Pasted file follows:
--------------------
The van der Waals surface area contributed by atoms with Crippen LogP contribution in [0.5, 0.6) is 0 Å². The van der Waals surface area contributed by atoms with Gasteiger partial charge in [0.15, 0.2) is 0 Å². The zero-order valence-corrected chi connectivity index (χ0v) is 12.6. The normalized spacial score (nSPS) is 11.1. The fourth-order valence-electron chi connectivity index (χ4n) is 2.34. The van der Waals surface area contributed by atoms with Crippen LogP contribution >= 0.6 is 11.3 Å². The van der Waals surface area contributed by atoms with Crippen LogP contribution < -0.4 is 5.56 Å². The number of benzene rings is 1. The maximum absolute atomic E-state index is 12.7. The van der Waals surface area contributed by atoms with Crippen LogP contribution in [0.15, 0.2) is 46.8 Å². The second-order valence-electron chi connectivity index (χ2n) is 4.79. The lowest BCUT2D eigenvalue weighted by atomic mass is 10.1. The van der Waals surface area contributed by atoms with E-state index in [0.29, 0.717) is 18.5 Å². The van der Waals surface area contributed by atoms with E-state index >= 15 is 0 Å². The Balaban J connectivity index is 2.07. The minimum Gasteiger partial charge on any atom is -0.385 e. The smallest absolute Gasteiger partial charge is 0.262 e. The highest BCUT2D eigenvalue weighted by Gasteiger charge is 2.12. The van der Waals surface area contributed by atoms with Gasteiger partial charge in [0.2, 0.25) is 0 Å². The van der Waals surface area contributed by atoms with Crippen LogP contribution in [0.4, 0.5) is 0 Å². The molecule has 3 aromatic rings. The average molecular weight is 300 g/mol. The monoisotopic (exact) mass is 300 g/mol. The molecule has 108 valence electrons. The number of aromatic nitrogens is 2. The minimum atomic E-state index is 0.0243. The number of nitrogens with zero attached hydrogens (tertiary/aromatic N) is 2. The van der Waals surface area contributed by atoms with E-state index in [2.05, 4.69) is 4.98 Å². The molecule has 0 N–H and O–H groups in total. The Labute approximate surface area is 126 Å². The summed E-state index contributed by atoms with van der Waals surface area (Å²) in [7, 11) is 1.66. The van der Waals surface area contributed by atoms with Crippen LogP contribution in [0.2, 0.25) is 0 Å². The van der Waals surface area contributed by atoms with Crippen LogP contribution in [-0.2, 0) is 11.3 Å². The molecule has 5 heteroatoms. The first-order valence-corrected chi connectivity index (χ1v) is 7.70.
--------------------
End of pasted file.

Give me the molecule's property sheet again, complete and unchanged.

The van der Waals surface area contributed by atoms with Crippen LogP contribution in [0.5, 0.6) is 0 Å². The van der Waals surface area contributed by atoms with Gasteiger partial charge in [0.15, 0.2) is 0 Å². The zero-order valence-corrected chi connectivity index (χ0v) is 12.6. The normalized spacial score (nSPS) is 11.1. The fourth-order valence-electron chi connectivity index (χ4n) is 2.34. The van der Waals surface area contributed by atoms with Crippen LogP contribution >= 0.6 is 11.3 Å². The van der Waals surface area contributed by atoms with Crippen LogP contribution < -0.4 is 5.56 Å². The number of benzene rings is 1. The maximum absolute atomic E-state index is 12.7. The van der Waals surface area contributed by atoms with Crippen LogP contribution in [0.15, 0.2) is 46.8 Å². The second-order valence-electron chi connectivity index (χ2n) is 4.79. The lowest BCUT2D eigenvalue weighted by atomic mass is 10.1. The van der Waals surface area contributed by atoms with E-state index in [0.29, 0.717) is 18.5 Å². The van der Waals surface area contributed by atoms with E-state index >= 15 is 0 Å². The Balaban J connectivity index is 2.07. The minimum Gasteiger partial charge on any atom is -0.385 e. The smallest absolute Gasteiger partial charge is 0.262 e. The highest BCUT2D eigenvalue weighted by Gasteiger charge is 2.12. The van der Waals surface area contributed by atoms with Gasteiger partial charge in [0.2, 0.25) is 0 Å². The van der Waals surface area contributed by atoms with Crippen LogP contribution in [0.4, 0.5) is 0 Å². The molecule has 3 aromatic rings. The average molecular weight is 300 g/mol. The monoisotopic (exact) mass is 300 g/mol. The molecule has 108 valence electrons. The number of aromatic nitrogens is 2. The minimum atomic E-state index is 0.0243. The number of nitrogens with zero attached hydrogens (tertiary/aromatic N) is 2. The van der Waals surface area contributed by atoms with E-state index in [2.05, 4.69) is 4.98 Å². The molecule has 0 N–H and O–H groups in total. The Labute approximate surface area is 126 Å². The summed E-state index contributed by atoms with van der Waals surface area (Å²) in [7, 11) is 1.66. The van der Waals surface area contributed by atoms with Crippen LogP contribution in [0.2, 0.25) is 0 Å². The van der Waals surface area contributed by atoms with Crippen LogP contribution in [-0.2, 0) is 11.3 Å². The molecule has 5 heteroatoms. The first-order valence-corrected chi connectivity index (χ1v) is 7.70.